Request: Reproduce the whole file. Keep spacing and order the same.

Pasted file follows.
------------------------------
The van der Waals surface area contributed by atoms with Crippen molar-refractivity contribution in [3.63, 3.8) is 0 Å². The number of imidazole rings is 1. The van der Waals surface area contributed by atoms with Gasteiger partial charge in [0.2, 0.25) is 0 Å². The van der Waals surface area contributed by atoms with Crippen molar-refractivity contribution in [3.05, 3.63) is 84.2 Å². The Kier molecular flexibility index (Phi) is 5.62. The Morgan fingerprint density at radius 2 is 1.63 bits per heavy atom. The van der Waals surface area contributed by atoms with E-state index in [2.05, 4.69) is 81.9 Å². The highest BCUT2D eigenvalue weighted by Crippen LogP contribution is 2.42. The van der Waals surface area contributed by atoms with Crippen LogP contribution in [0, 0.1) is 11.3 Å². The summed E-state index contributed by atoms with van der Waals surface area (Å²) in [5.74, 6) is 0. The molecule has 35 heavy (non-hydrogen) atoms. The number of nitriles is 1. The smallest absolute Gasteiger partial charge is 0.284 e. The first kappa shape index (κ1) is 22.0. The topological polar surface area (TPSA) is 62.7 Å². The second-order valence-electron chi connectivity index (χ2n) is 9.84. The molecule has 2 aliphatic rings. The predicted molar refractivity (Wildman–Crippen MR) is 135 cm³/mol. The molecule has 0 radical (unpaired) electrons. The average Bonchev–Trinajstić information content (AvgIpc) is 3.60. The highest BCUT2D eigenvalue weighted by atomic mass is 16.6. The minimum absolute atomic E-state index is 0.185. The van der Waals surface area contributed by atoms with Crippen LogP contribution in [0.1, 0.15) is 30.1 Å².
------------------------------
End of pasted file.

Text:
The van der Waals surface area contributed by atoms with Crippen molar-refractivity contribution in [3.63, 3.8) is 0 Å². The number of imidazole rings is 1. The van der Waals surface area contributed by atoms with Gasteiger partial charge in [0.2, 0.25) is 0 Å². The van der Waals surface area contributed by atoms with Crippen molar-refractivity contribution in [3.05, 3.63) is 84.2 Å². The Kier molecular flexibility index (Phi) is 5.62. The Morgan fingerprint density at radius 2 is 1.63 bits per heavy atom. The van der Waals surface area contributed by atoms with E-state index in [2.05, 4.69) is 81.9 Å². The highest BCUT2D eigenvalue weighted by Crippen LogP contribution is 2.42. The van der Waals surface area contributed by atoms with Crippen LogP contribution in [0, 0.1) is 11.3 Å². The summed E-state index contributed by atoms with van der Waals surface area (Å²) in [5.74, 6) is 0. The molecule has 35 heavy (non-hydrogen) atoms. The number of nitriles is 1. The smallest absolute Gasteiger partial charge is 0.284 e. The first kappa shape index (κ1) is 22.0. The topological polar surface area (TPSA) is 62.7 Å². The second-order valence-electron chi connectivity index (χ2n) is 9.84. The molecule has 2 aliphatic rings. The predicted molar refractivity (Wildman–Crippen MR) is 135 cm³/mol. The molecule has 0 radical (unpaired) electrons. The average Bonchev–Trinajstić information content (AvgIpc) is 3.60. The highest BCUT2D eigenvalue weighted by atomic mass is 16.6. The minimum absolute atomic E-state index is 0.185. The van der Waals surface area contributed by atoms with Crippen LogP contribution in [0.1, 0.15) is 30.1 Å².